interesting! Hopefully that works out for me
Josh

Offline Irishboy

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Re: Anova Sous Vide Immersion Circulator
« Reply #756 on: December 27, 2019, 10:50:17 PM »
Well here it goes,
Smoked until bark was set (couldn't scratch it off with my fingernail) which by the way was 170-175f


Now getting ready for the water bath for tomorrow.
Josh

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Re: Anova Sous Vide Immersion Circulator
« Reply #757 on: December 27, 2019, 10:57:49 PM »
Well here it goes,
Smoked until bark was set (couldn't scratch it off with my fingernail) which by the way was 170-175f


Now getting ready for the water bath for tomorrow.
   So far so good... I'm anxious to see how this turns out. 🍻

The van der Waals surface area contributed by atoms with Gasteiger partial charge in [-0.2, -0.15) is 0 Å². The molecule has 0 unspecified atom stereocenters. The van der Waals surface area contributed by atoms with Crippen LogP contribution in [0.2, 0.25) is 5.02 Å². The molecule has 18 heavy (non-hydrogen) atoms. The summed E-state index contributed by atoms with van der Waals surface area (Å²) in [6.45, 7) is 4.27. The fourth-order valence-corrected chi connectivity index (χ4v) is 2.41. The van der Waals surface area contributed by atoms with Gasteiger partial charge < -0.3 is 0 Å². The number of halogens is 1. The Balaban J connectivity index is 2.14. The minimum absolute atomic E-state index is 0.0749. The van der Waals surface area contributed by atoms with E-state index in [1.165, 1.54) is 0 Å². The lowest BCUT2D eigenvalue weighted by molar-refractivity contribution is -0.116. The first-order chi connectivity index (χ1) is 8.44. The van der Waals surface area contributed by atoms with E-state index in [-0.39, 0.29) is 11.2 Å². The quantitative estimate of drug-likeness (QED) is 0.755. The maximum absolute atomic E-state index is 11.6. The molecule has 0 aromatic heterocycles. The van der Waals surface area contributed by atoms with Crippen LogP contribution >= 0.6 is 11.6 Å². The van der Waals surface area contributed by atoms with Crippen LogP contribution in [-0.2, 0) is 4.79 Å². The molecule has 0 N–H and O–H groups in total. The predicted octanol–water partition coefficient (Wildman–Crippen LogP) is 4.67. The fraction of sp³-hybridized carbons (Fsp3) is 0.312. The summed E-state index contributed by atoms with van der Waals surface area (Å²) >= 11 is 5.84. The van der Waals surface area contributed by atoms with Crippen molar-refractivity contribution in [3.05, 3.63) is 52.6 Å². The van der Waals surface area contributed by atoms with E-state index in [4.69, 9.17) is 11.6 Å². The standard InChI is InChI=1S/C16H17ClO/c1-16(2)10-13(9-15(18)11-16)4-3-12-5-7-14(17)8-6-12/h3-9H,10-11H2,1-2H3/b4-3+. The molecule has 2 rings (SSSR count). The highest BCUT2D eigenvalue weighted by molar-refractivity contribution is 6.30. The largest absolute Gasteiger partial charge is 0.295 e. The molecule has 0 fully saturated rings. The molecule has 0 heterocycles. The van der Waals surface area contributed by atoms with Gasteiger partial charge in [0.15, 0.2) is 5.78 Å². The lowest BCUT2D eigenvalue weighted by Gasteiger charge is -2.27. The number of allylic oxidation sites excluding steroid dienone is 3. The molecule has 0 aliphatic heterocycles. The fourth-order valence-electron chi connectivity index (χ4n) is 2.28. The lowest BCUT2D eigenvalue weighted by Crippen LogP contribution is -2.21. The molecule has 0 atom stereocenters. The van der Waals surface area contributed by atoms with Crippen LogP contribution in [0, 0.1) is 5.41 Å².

That bark will be a lil wet.... Final finish on a hot grill with BBQ sauce added basted on last couple minutes might be a good way to go?    :chef:
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Offline Irishboy

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Re: Anova Sous Vide Immersion Circulator
« Reply #758 on: December 27, 2019, 11:10:24 PM »
   So far so good... I'm anxious to see how this turns out. 🍻
That bark will be a lil wet.... Final finish on a hot grill with BBQ sauce added basted on last couple minutes might be a good way to go?    :chef:


Ya or >:D
Josh

Offline Jackitup

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Re: Anova Sous Vide Immersion Circulator
« Reply #759 on: December 27, 2019, 11:52:40 PM »
I see you also have a Big Easy! What kind of burner wand do you have lying there?
Jon